Careers advice

Dealing with restructuring at work

Some advice on how to approach a workplace restructure.

Company restructures can be uncomfortable and destabilising experiences.

From the moment the process is announced, you’ll likely have a million questions racing through your mind as you wait to hear if the change will impact you.

While everyone deals with these situations differently, we hope the tips in this article will help you take some positive steps to dealing with restructuring at work.

How do you handle workplace restructures?

1. Know your rights

During a restructure, it’s important to understand the steps your employer should be taking in managing the process and ensuring fair treatment of all their staff.

In addition, we advise you re-read your employment agreement to establish what it says you’re entitled to if you’re made redundant.

Getting a firm grasp of this knowledge early on will help you understand what’s going on as the process progresses.

2. Seek support when you need it

Restructures are unsettling for everyone, and looking after your mental health should be among your top priorities at this time.

Some organisations might make counsellors available to employees to talk to if they’re struggling, and talking to professionals can be a great way to help you process what’s happening around you.

However, there are plenty of other people you should be able to reach out to, from your manager and colleagues to friends and family. Sometimes, you just need to vent.

Talk to your friends and family if you're finding it hard to deal with a company restructue.

3. Engage with the process

Any restructuring process in New Zealand should involve a consultation between the employer and their staff on the proposed restructuring of the organisation.

It’s really important that you attend all the restructuring meetings you’re invited to, and provide feedback on what you think of the proposal. Leaders are obliged to listen to staff suggestions and questions, and show that they’ve taken them into account, or explain why they have not.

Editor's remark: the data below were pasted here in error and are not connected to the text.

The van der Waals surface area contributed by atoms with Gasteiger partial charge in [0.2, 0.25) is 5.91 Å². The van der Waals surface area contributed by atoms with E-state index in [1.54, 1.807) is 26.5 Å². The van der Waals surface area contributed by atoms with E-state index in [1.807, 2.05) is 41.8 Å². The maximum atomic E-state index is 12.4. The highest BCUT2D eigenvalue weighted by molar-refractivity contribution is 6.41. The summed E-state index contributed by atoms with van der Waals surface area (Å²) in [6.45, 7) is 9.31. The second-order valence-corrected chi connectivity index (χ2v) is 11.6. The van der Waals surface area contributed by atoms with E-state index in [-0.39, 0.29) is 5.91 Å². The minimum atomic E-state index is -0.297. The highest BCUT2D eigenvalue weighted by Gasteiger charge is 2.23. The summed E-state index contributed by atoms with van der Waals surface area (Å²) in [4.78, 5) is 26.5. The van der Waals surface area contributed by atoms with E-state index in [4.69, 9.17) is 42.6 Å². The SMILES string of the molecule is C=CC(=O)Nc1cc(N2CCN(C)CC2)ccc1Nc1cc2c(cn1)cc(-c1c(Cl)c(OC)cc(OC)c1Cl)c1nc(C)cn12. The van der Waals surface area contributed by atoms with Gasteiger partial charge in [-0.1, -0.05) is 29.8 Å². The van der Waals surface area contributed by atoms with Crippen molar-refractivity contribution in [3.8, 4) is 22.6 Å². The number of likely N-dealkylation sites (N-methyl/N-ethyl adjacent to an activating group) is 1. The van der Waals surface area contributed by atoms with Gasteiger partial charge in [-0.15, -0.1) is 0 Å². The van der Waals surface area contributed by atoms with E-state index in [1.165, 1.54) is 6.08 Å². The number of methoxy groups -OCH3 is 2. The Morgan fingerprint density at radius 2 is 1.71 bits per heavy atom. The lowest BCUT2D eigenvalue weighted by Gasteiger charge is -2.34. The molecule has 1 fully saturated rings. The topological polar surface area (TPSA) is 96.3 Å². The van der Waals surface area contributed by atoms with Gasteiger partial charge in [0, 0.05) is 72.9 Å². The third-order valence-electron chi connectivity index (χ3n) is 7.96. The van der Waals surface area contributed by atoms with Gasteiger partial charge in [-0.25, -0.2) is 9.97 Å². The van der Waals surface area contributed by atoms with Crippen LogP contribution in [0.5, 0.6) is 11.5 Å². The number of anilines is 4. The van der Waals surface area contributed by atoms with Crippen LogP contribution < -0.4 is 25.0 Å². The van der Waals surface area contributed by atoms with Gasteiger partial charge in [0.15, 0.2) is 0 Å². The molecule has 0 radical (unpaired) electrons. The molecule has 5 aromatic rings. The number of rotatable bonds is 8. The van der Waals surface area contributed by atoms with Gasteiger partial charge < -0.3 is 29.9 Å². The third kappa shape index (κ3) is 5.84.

Understandably, many employees who are told their positions are likely to be made redundant feel they can’t do anything to change this. However, good leaders will take the time to evaluate employee suggestions, including ways of restructuring that involve cutting fewer jobs.

4. Try to stay positive

This is much easier said than done, but having positive, forward-looking conversations with colleagues and managers, rather than getting defensive is the best approach.

While it's inevitable that you’ll want to talk about what’s going on with your workmates, try to avoid toxic gossiping. Instead, try to use social interactions as a way to take your mind off what’s going, even if it’s just for a minute or two – giving your brain a break is an important part of staying mentally healthy.

Engage with the restructure process and provide feedback to your manager.

5. Have a plan

Sometimes, you’ll have a good idea of how likely your role is to be impacted by a restructure, and other times you’ll have no idea. So, while the process is going on, as well as adapting to the change in your workplace, it’s good to have a backup plan.

This could involve making sure your CV and online job profile are up-to-date, reaching out to your network or even applying for jobs. This means that if you’re made redundant you’re in a good position to start searching for new opportunities.